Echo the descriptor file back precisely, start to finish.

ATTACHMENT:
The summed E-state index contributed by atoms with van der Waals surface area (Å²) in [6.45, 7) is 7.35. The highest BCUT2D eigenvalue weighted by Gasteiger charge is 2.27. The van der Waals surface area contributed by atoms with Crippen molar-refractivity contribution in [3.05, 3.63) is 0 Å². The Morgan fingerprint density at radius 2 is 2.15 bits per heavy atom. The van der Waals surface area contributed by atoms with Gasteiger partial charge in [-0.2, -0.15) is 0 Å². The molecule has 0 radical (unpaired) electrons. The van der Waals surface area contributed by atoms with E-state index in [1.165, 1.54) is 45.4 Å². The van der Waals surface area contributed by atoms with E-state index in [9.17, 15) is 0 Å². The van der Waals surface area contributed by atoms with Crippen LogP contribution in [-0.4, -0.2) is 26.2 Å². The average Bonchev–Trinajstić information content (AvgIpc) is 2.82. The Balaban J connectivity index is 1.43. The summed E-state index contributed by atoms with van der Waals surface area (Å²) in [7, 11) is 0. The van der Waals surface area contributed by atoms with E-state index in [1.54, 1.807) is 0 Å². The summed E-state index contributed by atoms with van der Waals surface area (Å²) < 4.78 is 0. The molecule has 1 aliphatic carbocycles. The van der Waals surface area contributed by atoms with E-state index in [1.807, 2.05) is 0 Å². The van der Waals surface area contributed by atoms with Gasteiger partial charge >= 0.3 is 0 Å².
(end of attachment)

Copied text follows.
The summed E-state index contributed by atoms with van der Waals surface area (Å²) in [6.45, 7) is 7.35. The highest BCUT2D eigenvalue weighted by Gasteiger charge is 2.27. The van der Waals surface area contributed by atoms with Crippen molar-refractivity contribution in [3.05, 3.63) is 0 Å². The Morgan fingerprint density at radius 2 is 2.15 bits per heavy atom. The van der Waals surface area contributed by atoms with Gasteiger partial charge in [-0.2, -0.15) is 0 Å². The molecule has 0 radical (unpaired) electrons. The van der Waals surface area contributed by atoms with E-state index in [1.165, 1.54) is 45.4 Å². The van der Waals surface area contributed by atoms with E-state index in [9.17, 15) is 0 Å². The van der Waals surface area contributed by atoms with Crippen LogP contribution in [-0.4, -0.2) is 26.2 Å². The average Bonchev–Trinajstić information content (AvgIpc) is 2.82. The Balaban J connectivity index is 1.43. The summed E-state index contributed by atoms with van der Waals surface area (Å²) in [7, 11) is 0. The van der Waals surface area contributed by atoms with E-state index in [1.54, 1.807) is 0 Å². The summed E-state index contributed by atoms with van der Waals surface area (Å²) < 4.78 is 0. The molecule has 1 aliphatic carbocycles. The van der Waals surface area contributed by atoms with E-state index in [1.807, 2.05) is 0 Å². The van der Waals surface area contributed by atoms with Gasteiger partial charge >= 0.3 is 0 Å².